Costco’s June sales (five weeks ended July 5) increased 11.1% to $16.18 billion. Total Company comps, excluding the impacts from changes in gas prices and foreign exchanges, jumped 14.4%, consisting of growth of 13.6% in the U.S., 12.2% in Canada, and 22.1% in Other International. E-commerce sales rose 86.7%. For the year-to-date period (44 weeks ended July 5), sales increased 8.1% to $136.37 billion. Total Company comps jumped 8.1%, consisting of growth of 9.1% in the U.S., 6% in Canada, and 10.2% in Other International. E-commerce sales rose 43.4%. Click here to request a list of future openings and closings.
On July 9, Meijer announced that it opened five supercenters across the Midwest. The new 160,000 square-foot supercenters are located in Manitowoc, WI; Sycamore, IL; Bad Axe, MI; and Brimfield and Lorain, OH. Click here to request a list of future openings.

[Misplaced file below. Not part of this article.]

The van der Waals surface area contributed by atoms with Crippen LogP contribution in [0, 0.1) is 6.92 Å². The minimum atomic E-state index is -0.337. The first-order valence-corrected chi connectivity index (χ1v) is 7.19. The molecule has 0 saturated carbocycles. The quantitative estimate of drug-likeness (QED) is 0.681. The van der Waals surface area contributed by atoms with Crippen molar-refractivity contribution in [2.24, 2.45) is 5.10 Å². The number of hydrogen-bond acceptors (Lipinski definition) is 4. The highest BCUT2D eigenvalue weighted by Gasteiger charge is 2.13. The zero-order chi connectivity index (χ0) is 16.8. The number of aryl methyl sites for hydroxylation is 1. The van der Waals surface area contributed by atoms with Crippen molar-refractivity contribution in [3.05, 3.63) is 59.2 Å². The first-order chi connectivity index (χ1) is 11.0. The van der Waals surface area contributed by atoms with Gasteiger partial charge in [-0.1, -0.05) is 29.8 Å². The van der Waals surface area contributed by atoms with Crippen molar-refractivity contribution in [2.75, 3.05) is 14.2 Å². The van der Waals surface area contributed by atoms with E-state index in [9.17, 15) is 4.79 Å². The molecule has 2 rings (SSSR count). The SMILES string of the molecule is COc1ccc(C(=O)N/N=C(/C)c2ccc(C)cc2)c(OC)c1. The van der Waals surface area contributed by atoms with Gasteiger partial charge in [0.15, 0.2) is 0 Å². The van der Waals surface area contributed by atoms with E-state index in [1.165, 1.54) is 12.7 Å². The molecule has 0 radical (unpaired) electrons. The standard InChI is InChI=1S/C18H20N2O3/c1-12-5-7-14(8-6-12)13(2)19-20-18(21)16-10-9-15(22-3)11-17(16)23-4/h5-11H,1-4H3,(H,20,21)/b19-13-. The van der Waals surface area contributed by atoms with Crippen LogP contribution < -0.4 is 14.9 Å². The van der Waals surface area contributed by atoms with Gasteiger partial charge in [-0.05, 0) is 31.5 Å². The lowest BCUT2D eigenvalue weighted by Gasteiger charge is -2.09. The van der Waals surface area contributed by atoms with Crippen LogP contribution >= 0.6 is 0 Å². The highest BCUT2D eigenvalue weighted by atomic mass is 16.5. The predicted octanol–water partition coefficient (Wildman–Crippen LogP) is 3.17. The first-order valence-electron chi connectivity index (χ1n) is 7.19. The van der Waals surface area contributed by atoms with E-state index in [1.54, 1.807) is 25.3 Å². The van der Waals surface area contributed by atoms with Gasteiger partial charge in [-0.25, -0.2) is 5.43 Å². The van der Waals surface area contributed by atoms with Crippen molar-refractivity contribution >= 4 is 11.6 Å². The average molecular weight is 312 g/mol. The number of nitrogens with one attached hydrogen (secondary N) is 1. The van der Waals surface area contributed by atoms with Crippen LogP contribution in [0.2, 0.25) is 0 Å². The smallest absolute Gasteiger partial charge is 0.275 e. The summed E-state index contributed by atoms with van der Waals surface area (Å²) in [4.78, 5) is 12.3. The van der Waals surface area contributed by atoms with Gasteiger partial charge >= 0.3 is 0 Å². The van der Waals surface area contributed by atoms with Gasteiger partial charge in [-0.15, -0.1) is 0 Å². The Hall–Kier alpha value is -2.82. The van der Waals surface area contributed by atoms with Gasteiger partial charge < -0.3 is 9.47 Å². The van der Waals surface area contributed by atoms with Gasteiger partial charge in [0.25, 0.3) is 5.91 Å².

Walmart will reportedly introduce a new annual membership program called Walmart+ that will cost $98 per year, by the end of July. In addition to same-day delivery of groceries and other items, the program will also provide fuel discounts and early access to discounts. Walmart reportedly planned to introduce Walmart+ in February but pushed the launch back due to COVID-19. It is the Company’s latest strategy to compete better with Amazon’s Prime and Prime Now service, as well as Target’s Shipt. In May, Walmart accelerated rollout of Express Delivery, a new service that delivers items in less than two hours. Express Delivery costs $10 on top of the existing delivery charge, but there is no markup on item price. In addition, Walmart has expanded its paid grocery delivery membership program, called “Delivery Unlimited,” to at least 1,400 stores. For a fee of $98 per year or $12.95 per month, customers can purchase groceries online and either have them delivered to their homes or pick them up at a local Walmart store.